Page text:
Have you ever sat back and thought about the meaning of the word, “family” or maybe what the word means to you? Historically, we know that the word ‘family’ was composed of what we now refer to as the “nuclear” or “traditional family”—which consisted of a husband, wife, a couple of children, and maybe a dog or two. However, families come in all shapes and sizes, and often do not fit this “traditional norm”. Families can be composed in a variety of ways, including two moms or two dads raising children together, grandparents raising their grandchildren, a single-parent household, a couple with no children but their fur-baby—even a group of friends who have built and established an emotional bond with one another over the years. Let’s explore what a modern family can look like, and some of the challenges they face.
Families with Parents with Disabilities:
Throughout the years, a narrative has been created that portrays parents with disabilities as being unfit and lacking the ability to raise their children. In fact, individuals believed so much in this narrative that most literature and research on the topic focuses solely on the relationship between the parents’ disability and the negative effects the disability could cause on the child’s well-being. Parents with disabilities often face significant hardships set in place by laws and policies, the child welfare system, and society itself, creating significant barriers to starting and/or keeping their families, or even having parental rights at all. Parents with disabilities face a significantly higher risk of having their children removed from their care, with the rate being as high as 70-80% for psychiatric disabilities and 40-80% for intellectual disabilities1.
Thankfully, in recent years, we are beginning to see the narrative change a bit. Although parents with disabilities still lack representation in mainstream media due to stigmatization, there has been progress in creating more inclusive spaces and facilitating conversations within various communities. It is believed that with the right support systems and resources, families composed of one or more parents with disabilities can thrive just as well as families composed of able-bodied parents. With the help of using a wide range of adaptive strategies—such as home modifications, using or creating accessible baby care equipment, etc.—parents with disabilities have found ways to make caring for their babies easier. As they grow older, children raised in homes with parents with disabilities are introduced to developing life skills sooner, tend to be more self-sufficient, showcase typical development and functioning, and often have more enhanced life perspectives.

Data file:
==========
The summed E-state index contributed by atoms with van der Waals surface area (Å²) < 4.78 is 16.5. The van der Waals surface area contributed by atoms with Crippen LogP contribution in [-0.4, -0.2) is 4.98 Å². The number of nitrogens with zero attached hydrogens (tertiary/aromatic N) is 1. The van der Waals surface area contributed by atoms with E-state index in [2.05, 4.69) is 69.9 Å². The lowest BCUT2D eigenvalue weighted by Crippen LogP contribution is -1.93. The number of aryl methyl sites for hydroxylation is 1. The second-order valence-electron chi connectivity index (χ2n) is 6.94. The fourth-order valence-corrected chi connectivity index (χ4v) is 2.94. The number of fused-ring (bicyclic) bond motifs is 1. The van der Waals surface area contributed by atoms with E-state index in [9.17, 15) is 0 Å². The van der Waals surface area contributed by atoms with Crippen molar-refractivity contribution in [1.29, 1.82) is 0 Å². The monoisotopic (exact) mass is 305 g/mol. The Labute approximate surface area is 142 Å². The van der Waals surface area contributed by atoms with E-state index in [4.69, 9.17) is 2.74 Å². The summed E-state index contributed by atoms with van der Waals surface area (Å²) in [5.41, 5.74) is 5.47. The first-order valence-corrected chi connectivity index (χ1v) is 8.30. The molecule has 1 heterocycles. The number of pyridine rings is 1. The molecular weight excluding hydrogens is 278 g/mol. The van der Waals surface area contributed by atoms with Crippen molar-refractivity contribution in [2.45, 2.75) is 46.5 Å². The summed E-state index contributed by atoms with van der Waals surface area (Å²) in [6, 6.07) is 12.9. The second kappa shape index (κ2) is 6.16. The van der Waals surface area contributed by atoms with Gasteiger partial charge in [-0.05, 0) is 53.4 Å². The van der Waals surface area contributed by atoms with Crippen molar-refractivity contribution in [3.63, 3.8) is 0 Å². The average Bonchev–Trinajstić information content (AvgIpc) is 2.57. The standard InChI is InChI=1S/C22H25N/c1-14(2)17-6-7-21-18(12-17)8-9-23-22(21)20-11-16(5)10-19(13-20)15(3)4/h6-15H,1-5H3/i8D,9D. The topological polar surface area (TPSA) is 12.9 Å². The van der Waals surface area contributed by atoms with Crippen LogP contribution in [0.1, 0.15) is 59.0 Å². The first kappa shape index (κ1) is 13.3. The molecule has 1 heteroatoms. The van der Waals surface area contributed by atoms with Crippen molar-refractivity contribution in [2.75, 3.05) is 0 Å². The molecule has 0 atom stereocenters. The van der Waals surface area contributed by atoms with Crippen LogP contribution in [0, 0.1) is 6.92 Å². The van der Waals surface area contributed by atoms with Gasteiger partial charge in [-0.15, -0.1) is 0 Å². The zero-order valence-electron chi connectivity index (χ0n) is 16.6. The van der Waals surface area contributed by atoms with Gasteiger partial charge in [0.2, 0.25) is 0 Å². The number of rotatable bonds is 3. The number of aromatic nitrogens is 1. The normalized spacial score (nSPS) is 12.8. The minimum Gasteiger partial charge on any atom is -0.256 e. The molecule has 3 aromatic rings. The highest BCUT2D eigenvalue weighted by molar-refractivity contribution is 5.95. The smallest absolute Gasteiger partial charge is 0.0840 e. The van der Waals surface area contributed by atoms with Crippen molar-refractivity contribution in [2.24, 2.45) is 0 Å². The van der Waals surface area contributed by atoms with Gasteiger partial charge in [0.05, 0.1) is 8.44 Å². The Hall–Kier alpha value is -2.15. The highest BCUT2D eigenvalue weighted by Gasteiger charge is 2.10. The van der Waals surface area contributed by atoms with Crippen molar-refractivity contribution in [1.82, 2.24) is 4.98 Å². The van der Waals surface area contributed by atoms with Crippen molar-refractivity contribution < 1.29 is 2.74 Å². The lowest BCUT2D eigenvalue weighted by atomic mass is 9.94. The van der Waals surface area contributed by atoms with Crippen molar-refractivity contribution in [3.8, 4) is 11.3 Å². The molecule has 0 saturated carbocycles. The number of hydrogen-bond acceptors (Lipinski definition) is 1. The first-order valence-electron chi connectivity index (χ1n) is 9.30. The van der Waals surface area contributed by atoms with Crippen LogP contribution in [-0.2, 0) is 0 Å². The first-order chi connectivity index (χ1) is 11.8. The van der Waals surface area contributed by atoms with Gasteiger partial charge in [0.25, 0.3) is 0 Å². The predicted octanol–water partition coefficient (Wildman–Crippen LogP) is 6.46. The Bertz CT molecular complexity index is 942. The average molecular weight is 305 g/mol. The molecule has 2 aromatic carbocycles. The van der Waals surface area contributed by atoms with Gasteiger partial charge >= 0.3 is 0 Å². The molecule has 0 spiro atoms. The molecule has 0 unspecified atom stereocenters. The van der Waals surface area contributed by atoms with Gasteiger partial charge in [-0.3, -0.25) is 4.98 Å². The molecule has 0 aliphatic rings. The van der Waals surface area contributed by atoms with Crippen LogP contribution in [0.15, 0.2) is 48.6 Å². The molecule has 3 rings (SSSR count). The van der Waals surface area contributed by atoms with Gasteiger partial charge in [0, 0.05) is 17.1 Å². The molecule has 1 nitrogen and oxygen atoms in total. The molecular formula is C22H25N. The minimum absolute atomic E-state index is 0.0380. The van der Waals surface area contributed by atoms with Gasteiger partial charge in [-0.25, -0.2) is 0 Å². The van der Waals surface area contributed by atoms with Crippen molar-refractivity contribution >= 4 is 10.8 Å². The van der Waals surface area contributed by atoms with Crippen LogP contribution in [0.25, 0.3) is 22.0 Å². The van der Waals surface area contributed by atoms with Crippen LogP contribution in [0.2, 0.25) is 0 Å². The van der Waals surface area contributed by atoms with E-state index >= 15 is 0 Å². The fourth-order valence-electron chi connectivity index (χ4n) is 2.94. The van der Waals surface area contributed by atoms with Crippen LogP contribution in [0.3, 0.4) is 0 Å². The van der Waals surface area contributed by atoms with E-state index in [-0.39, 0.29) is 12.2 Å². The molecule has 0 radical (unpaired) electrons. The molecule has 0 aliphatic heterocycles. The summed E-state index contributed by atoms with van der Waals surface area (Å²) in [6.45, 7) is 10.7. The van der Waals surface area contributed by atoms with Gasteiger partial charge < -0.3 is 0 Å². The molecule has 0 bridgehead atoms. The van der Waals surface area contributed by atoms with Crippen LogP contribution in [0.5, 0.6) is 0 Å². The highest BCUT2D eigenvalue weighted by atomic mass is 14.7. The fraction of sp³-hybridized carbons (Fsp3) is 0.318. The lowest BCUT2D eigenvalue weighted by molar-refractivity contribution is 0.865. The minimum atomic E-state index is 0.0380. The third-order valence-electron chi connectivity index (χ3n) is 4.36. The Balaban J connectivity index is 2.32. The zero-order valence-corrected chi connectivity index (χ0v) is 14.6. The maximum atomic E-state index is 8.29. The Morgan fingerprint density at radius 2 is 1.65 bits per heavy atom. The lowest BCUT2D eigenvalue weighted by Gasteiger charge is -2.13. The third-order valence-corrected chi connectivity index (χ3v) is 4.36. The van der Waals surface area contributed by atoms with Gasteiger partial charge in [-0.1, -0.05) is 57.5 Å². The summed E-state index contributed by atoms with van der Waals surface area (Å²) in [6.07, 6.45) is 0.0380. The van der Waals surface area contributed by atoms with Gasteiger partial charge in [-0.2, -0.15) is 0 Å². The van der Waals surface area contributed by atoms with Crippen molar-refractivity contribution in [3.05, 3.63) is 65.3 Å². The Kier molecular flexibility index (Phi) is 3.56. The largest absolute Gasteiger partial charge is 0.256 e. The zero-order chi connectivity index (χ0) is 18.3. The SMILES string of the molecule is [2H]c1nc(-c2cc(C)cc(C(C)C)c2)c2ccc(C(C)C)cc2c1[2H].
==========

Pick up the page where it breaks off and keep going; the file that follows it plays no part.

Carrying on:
Grandparents Raising Grandchildren:
Grandparents slipping into the shoes of parents once more to raise their grandchildren is a familial dynamic we are beginning to see more and more today. In fact, it’s becoming so common that there are even a couple of names for it, “kinship care” or “relative care”. Whereas the typical grandparent role requires a less hands-on approach and allows the grandparents to be there as supports (the occasional babysitting, vacations, etc.), kinship or relative care requires a more direct approach from the grandparents that is centered more in the day-to-day responsibilities for the children. This includes balancing schedules, helping with homework, pick-up and drop-offs for school, tending to home needs (such as meals, chores, etc.), and the children’s physical and mental health.
Grandparents raising their grandchildren has been shown to provide many positive attributes, including:
- A deeper connection into your grandchild’s life
- Feeling younger and more child-like
- The feeling of great pride and satisfaction knowing you provide a safe, nurturing, and secure home for your grandchild.
Although there are quite a few rewards that come with raising their grandchildren, grandparents who have found themselves back into the role of full-time parents face many challenges. Some of these challenges include:
- Financial- because many grandparents live on limited pensions and retirement funds, a huge stressor that grandparents face is the financial burden of being the primary caregiver of their grandchild. This particular challenge can be an even bigger stressor in situations where the grandparents do not have legal custody or guardianship over their grandchild(ren).
- Legal hurdles- grandparents often face challenges obtaining custody of their grandchildren, enrolling them into school, or accessing medical records.
- Physical and Mental Health- while some grandparents may feel a sense of youthfulness while raising their grandchildren, others may experience limited energy and physical health problems. Additionally, grandparent caregivers are often not afforded the opportunity to have breaks from raising their grandchildren, not even from the parents.
There are several ways a grandparent can become a full-time parent to their grandchildren, such as parents’ work or lifestyle changes, divorce, substance abuse, or death. It’s important to consider these circumstances as they may contribute to some of the challenges the grandparents and child may face.
There is still much progress to be made in creating inclusive systems to support different types of families. As our society continues to navigate the complexities of modern families, it’s clear that every family needs a village. Lending our support to each other, whether they’re a friend, family member, or stranger, is our first step to being the change we want to see in the world.
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Writer: Tamiah Daniel, BSW
Content Expert Reviewers: Erin Gill and Mike Patton, MSW